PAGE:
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The moment he says it to the student, the student was sending a message.

Here 'he' refers to the teacher mentioned before the sentence I took out.

Here 'the student' refers to the student I mentioned before the sentence I took out.

I just set two people (no real people)

As you see, 'the student' is repeated; I put it in a row because I do not know how to avoid repetition in that situation: do not know a gender.

Q1) Do you just say it like:

The moment he says it to the student, he/she was sending a message, regardless the ambiguity?

Q2) Is the usage of the colon and the second comma(underlined) in Q1 is correct?
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Hi,
The moment he says it to the student, the student was sending a message.
At the moment he says it to the student, the student is sending a message.
At the moment he said it to the student, the student was sending a message.

Here 'he' refers to the teacher mentioned before the sentence I took out.

Here 'the student' refers to the student I mentioned before the sentence I took out.

I just set two people (no real people)

As you see, 'the student' is repeated; I put it in a row because I do not know how to avoid repetition in that situation: do not know a gender.

Q1) Do you just say it like:

The moment he says it to the student, he/she was sending a message, regardless the ambiguity?
Grammatically, this is not ambiguous, but in the real world the listener will not be sure what is meant.
You could say, . . . to the student, the person was . . .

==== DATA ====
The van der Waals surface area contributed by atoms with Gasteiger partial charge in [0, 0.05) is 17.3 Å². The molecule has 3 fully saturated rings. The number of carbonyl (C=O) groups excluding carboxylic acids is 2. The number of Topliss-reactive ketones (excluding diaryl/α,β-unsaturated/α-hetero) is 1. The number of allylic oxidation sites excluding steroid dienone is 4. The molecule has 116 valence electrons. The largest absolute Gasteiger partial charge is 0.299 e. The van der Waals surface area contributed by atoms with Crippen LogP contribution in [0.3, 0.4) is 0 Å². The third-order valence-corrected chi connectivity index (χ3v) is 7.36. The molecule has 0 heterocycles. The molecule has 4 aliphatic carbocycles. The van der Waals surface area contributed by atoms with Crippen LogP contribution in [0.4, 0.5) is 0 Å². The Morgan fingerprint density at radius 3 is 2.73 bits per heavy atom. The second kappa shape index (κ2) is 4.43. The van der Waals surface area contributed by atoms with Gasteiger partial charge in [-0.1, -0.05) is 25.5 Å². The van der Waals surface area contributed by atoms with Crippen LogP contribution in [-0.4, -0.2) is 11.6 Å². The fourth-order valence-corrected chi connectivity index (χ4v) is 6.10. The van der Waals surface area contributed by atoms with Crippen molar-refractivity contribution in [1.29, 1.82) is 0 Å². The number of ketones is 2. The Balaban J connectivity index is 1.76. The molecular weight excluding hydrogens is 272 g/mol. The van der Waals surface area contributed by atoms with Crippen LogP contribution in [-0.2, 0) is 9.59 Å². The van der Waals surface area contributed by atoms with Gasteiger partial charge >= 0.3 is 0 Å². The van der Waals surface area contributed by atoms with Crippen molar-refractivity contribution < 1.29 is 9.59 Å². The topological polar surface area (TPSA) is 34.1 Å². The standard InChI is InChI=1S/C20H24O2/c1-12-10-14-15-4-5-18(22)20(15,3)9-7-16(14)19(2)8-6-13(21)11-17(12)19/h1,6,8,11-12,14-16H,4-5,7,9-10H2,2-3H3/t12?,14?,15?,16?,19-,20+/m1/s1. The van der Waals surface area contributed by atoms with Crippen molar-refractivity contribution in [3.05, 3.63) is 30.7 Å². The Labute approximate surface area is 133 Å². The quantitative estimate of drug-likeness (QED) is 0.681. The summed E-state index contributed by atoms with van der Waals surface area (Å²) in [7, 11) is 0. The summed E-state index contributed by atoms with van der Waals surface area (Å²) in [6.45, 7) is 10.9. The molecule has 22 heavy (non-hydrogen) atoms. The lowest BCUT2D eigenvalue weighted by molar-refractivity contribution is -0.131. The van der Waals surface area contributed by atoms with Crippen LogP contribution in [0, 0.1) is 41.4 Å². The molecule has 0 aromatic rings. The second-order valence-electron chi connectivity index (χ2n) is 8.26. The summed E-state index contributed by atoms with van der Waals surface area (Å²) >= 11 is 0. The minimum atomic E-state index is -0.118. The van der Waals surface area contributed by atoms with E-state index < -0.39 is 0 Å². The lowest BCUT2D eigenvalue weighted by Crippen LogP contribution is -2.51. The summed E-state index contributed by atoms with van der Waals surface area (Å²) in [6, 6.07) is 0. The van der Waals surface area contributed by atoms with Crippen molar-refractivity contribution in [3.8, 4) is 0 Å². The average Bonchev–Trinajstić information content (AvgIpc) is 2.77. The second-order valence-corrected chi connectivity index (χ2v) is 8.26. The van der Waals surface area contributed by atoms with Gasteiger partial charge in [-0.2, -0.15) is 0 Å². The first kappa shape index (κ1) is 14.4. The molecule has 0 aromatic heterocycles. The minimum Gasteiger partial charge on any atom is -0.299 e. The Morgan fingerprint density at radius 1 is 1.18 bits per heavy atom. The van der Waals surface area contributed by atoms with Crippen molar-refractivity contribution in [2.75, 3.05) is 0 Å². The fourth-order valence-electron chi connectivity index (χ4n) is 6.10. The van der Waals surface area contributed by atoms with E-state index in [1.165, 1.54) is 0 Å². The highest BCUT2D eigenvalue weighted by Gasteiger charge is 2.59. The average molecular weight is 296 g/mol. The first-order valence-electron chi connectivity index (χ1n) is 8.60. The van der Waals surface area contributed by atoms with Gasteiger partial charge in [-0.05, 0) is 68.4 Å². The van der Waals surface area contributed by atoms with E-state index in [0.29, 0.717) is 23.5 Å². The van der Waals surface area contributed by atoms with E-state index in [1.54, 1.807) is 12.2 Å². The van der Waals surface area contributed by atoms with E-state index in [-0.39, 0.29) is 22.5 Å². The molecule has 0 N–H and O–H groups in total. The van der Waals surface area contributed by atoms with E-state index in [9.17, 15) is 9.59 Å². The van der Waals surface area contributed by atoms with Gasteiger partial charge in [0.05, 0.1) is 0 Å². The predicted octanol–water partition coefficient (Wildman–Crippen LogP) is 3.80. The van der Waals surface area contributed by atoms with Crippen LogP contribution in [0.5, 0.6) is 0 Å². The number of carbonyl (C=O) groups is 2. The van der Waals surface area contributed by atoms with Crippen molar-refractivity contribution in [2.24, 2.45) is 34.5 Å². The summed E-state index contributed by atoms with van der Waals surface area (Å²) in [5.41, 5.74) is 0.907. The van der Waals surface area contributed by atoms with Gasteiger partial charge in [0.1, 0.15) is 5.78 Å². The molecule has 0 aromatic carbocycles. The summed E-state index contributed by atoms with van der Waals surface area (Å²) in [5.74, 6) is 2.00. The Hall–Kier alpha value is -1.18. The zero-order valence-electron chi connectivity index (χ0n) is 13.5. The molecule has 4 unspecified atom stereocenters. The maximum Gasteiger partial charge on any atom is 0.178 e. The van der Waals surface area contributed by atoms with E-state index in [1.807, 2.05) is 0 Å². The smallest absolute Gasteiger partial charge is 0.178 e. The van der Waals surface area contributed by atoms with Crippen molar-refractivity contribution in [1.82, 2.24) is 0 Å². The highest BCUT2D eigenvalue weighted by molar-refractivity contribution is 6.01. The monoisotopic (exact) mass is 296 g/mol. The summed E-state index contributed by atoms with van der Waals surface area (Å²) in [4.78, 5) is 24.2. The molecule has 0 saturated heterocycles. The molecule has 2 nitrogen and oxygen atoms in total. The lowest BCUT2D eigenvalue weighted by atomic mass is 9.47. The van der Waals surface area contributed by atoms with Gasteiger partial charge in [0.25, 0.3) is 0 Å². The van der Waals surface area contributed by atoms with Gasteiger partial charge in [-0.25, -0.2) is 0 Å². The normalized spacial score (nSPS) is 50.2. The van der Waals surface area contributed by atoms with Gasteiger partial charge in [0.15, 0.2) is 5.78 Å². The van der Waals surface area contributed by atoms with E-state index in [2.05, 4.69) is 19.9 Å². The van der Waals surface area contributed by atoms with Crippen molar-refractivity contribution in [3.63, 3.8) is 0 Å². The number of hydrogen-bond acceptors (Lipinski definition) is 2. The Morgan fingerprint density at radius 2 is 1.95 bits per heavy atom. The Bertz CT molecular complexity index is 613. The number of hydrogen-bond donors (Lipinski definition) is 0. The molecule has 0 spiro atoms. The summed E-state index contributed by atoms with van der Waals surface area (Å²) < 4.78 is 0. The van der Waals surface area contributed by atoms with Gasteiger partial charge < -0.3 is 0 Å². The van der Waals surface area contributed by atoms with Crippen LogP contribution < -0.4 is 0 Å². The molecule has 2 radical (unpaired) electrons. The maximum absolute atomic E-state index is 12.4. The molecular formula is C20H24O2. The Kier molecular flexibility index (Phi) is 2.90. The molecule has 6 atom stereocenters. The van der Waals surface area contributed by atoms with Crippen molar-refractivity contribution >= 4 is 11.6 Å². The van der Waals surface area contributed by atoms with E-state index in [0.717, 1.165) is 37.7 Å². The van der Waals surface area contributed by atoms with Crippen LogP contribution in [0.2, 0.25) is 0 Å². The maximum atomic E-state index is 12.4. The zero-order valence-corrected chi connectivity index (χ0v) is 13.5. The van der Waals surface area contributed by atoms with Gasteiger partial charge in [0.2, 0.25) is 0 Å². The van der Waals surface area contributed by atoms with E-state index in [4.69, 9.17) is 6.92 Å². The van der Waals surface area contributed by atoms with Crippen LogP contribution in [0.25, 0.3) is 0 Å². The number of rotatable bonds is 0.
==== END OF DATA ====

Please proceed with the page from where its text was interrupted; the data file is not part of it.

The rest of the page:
You could say, . . . to the student, he or she was . . . (ie avoid slashes in formal writing)
You could say, At the moment he said it to the student, the student was sending a message.

Q2) Is the usage of the colon and the second comma(underlined) in Q1 is correct? No, particularly the second comma. You need to set the example apart somehow, eg by using quotation marks or perhaps italics.

Clive
Comments  
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Thank you CliveEmotion: smile

You said 'No, particularly the second comma. You need to set the example apart somehow, eg by using quotation marks or perhaps italics.'

Q) Then put a quotation marks like below and leave the second comma as it is?

Do you just say it like:

'The moment he says it to the student, he/she was sending a message,' regardless the ambiguity?
Hi,

Q) Then put a quotation marks like below and leave the second comma as it is?

Do you just say it like:

'The moment he says it to the student, he/she was sending a message,' regardless the ambiguity?

'Like' here is casual and not very good style.

'Regardless of something'.

I suggest
Do you just say it like:

'The moment he says it to the student, he/she was sending a message,'

regardless of the ambiguity?

or, more formally and more stylishly,

Do you just say, for example, 'The moment he says it to the student, he/she was sending a message,' regardless of the ambiguity?

Clive